This is the incarnation: the descent of the perfect one into imperfect creation, and our hope for his return.
But is this return really joyful news? “Even now the axe is lying at the root of the tree. Every tree that does not bear fruit will be cast down and thrown into the fire.”
Do we really want the perfect one to return to us, as we are? We are an apocalypse-haunted culture. Today, we worry about Daesh, or ISIS, or whatever name we choose to give them. Before them, though, there were other terrorists, other freedom fighters, other victims, and other heroes – all of whom were far more nuanced and faceted – far more human – than we could ever realize over the course of a lifetime.
However we feel about it, this violence, this chaos, is nothing new.
In only a few weeks we’ll tell the story of a family forced to relocate for tax purposes only to be chased into exile by a murderous king. Jesus grew up walking the major Roman trade routes through his country, walking under the shadows of crucified Jewish rebels, strung up to warn potential zealots of the price of rebellion.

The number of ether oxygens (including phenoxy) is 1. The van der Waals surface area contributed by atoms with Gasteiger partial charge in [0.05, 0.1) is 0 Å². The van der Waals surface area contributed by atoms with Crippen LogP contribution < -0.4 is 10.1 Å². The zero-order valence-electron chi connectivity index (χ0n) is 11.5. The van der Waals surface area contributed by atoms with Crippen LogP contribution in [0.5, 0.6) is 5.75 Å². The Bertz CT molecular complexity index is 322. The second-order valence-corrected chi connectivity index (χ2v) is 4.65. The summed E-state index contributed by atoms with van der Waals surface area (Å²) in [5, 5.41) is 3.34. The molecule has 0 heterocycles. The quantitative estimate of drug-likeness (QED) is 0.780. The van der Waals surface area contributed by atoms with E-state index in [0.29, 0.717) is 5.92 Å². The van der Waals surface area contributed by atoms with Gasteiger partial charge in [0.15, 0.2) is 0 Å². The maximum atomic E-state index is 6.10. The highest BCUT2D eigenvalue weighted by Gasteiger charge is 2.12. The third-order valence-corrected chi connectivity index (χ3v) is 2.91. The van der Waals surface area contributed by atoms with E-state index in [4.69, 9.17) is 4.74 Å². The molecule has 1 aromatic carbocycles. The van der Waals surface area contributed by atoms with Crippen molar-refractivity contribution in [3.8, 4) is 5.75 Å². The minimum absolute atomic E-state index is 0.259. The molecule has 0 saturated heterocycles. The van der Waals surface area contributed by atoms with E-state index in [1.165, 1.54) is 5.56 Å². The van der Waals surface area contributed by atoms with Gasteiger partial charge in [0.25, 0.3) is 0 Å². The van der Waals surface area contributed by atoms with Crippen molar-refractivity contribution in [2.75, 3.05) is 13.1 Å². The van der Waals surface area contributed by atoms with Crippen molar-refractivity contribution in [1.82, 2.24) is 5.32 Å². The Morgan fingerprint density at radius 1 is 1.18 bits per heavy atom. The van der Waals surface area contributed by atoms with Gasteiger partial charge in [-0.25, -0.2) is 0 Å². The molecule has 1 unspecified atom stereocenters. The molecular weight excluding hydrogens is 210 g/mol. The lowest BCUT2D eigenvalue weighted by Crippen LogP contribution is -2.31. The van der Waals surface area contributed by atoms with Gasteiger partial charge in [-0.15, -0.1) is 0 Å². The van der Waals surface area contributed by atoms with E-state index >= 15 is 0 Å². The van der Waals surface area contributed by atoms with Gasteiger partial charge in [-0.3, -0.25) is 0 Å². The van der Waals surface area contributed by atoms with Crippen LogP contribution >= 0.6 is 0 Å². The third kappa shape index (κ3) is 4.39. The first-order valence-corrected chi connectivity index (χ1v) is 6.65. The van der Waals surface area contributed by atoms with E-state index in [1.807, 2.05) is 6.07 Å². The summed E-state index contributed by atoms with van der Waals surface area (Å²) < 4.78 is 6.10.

The people of Jesus’ time whispered together, “We shall be avenged by God’s Anointed One. Just as God saved us from exile, so will God’s messenger save us from the yoke of the Romans.”
And then, generations later, people huddled in house churches and arenas and whispered, “We shall be avenged by God’s Anointed One. God’s messenger will return and bring about the end of the age.”
Neither of these things occurred as expected. The Temple was destroyed and the Jewish people forced into diaspora. The Christians were imprisoned and executed, and Jesus did not come. Later, the Christians gained the Empire, and the Church grew far bigger than expected, and fell prey to all the same temptations to which every Empire had fallen and will fall.
But the stories don’t end there.
This is the truth that gives incarnation its light: the Anointed One is never the one we expect.
It is not the one who rules through violence, or the strong, clean, muscular Superman who descends in power and majesty, adorned in gold.
It is the infinite one robed in finitude, the king clothed as a slave, the ageless wrapped in swaddling clothes.